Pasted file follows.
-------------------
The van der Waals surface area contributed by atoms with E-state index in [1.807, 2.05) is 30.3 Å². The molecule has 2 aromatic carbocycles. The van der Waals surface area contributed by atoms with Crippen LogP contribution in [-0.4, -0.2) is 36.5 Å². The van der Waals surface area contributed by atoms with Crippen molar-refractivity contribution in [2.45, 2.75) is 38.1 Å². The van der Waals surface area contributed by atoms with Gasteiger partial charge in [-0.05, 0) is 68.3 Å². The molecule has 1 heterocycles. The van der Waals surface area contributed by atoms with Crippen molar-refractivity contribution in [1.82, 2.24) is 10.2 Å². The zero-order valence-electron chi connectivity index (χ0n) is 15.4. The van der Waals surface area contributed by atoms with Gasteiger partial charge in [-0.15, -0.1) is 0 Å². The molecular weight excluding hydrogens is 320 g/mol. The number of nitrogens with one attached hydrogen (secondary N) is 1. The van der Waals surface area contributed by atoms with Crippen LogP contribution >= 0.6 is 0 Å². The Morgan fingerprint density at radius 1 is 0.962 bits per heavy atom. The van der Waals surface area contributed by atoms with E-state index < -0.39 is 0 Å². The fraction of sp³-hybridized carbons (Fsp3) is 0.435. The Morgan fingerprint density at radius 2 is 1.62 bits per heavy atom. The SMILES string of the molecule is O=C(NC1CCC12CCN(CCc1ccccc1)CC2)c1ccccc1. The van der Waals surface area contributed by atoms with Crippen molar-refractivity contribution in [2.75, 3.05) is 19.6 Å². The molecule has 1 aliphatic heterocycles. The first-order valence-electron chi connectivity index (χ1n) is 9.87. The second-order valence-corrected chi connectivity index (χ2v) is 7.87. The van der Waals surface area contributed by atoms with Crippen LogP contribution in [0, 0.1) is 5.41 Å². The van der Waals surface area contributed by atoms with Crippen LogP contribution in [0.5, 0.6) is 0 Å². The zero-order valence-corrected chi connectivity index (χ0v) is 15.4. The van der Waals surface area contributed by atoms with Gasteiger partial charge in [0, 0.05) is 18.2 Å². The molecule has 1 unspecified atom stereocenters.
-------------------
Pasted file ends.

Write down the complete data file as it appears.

The van der Waals surface area contributed by atoms with E-state index in [1.807, 2.05) is 30.3 Å². The molecule has 2 aromatic carbocycles. The van der Waals surface area contributed by atoms with Crippen LogP contribution in [-0.4, -0.2) is 36.5 Å². The van der Waals surface area contributed by atoms with Crippen molar-refractivity contribution in [2.45, 2.75) is 38.1 Å². The van der Waals surface area contributed by atoms with Gasteiger partial charge in [-0.05, 0) is 68.3 Å². The molecule has 1 heterocycles. The van der Waals surface area contributed by atoms with Crippen molar-refractivity contribution in [1.82, 2.24) is 10.2 Å². The zero-order valence-electron chi connectivity index (χ0n) is 15.4. The van der Waals surface area contributed by atoms with Gasteiger partial charge in [-0.15, -0.1) is 0 Å². The molecular weight excluding hydrogens is 320 g/mol. The number of nitrogens with one attached hydrogen (secondary N) is 1. The van der Waals surface area contributed by atoms with Crippen LogP contribution >= 0.6 is 0 Å². The Morgan fingerprint density at radius 1 is 0.962 bits per heavy atom. The van der Waals surface area contributed by atoms with E-state index < -0.39 is 0 Å². The fraction of sp³-hybridized carbons (Fsp3) is 0.435. The Morgan fingerprint density at radius 2 is 1.62 bits per heavy atom. The SMILES string of the molecule is O=C(NC1CCC12CCN(CCc1ccccc1)CC2)c1ccccc1. The van der Waals surface area contributed by atoms with Crippen molar-refractivity contribution in [2.75, 3.05) is 19.6 Å². The molecule has 1 aliphatic heterocycles. The first-order valence-electron chi connectivity index (χ1n) is 9.87. The second-order valence-corrected chi connectivity index (χ2v) is 7.87. The van der Waals surface area contributed by atoms with Crippen LogP contribution in [0, 0.1) is 5.41 Å². The van der Waals surface area contributed by atoms with Crippen LogP contribution in [0.5, 0.6) is 0 Å². The zero-order valence-corrected chi connectivity index (χ0v) is 15.4. The van der Waals surface area contributed by atoms with Gasteiger partial charge in [0, 0.05) is 18.2 Å². The molecule has 1 unspecified atom stereocenters.